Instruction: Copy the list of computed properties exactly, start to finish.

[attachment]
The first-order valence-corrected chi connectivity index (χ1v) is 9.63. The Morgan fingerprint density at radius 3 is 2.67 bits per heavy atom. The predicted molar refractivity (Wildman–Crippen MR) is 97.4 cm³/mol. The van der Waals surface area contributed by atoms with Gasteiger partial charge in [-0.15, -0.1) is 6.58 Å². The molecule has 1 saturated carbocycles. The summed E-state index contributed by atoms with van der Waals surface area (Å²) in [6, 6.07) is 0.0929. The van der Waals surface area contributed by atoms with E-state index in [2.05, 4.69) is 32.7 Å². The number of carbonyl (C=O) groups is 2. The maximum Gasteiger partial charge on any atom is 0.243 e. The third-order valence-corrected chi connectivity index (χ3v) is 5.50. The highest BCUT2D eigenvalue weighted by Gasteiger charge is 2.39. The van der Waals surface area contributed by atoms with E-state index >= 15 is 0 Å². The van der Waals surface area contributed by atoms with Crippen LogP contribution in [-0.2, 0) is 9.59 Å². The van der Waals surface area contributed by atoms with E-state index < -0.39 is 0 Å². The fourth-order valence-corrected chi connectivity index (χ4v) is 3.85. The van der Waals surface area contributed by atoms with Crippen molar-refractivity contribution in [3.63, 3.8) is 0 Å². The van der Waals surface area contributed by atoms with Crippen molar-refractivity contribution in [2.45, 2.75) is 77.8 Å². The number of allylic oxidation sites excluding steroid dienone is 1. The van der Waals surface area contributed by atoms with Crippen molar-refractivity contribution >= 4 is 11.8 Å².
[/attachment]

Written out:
The first-order valence-corrected chi connectivity index (χ1v) is 9.63. The Morgan fingerprint density at radius 3 is 2.67 bits per heavy atom. The predicted molar refractivity (Wildman–Crippen MR) is 97.4 cm³/mol. The van der Waals surface area contributed by atoms with Gasteiger partial charge in [-0.15, -0.1) is 6.58 Å². The molecule has 1 saturated carbocycles. The summed E-state index contributed by atoms with van der Waals surface area (Å²) in [6, 6.07) is 0.0929. The van der Waals surface area contributed by atoms with E-state index in [2.05, 4.69) is 32.7 Å². The number of carbonyl (C=O) groups is 2. The maximum Gasteiger partial charge on any atom is 0.243 e. The third-order valence-corrected chi connectivity index (χ3v) is 5.50. The highest BCUT2D eigenvalue weighted by Gasteiger charge is 2.39. The van der Waals surface area contributed by atoms with E-state index >= 15 is 0 Å². The van der Waals surface area contributed by atoms with Crippen LogP contribution in [-0.2, 0) is 9.59 Å². The van der Waals surface area contributed by atoms with E-state index < -0.39 is 0 Å². The fourth-order valence-corrected chi connectivity index (χ4v) is 3.85. The van der Waals surface area contributed by atoms with Crippen molar-refractivity contribution in [3.63, 3.8) is 0 Å². The van der Waals surface area contributed by atoms with Crippen molar-refractivity contribution in [2.45, 2.75) is 77.8 Å². The number of allylic oxidation sites excluding steroid dienone is 1. The van der Waals surface area contributed by atoms with Crippen molar-refractivity contribution >= 4 is 11.8 Å².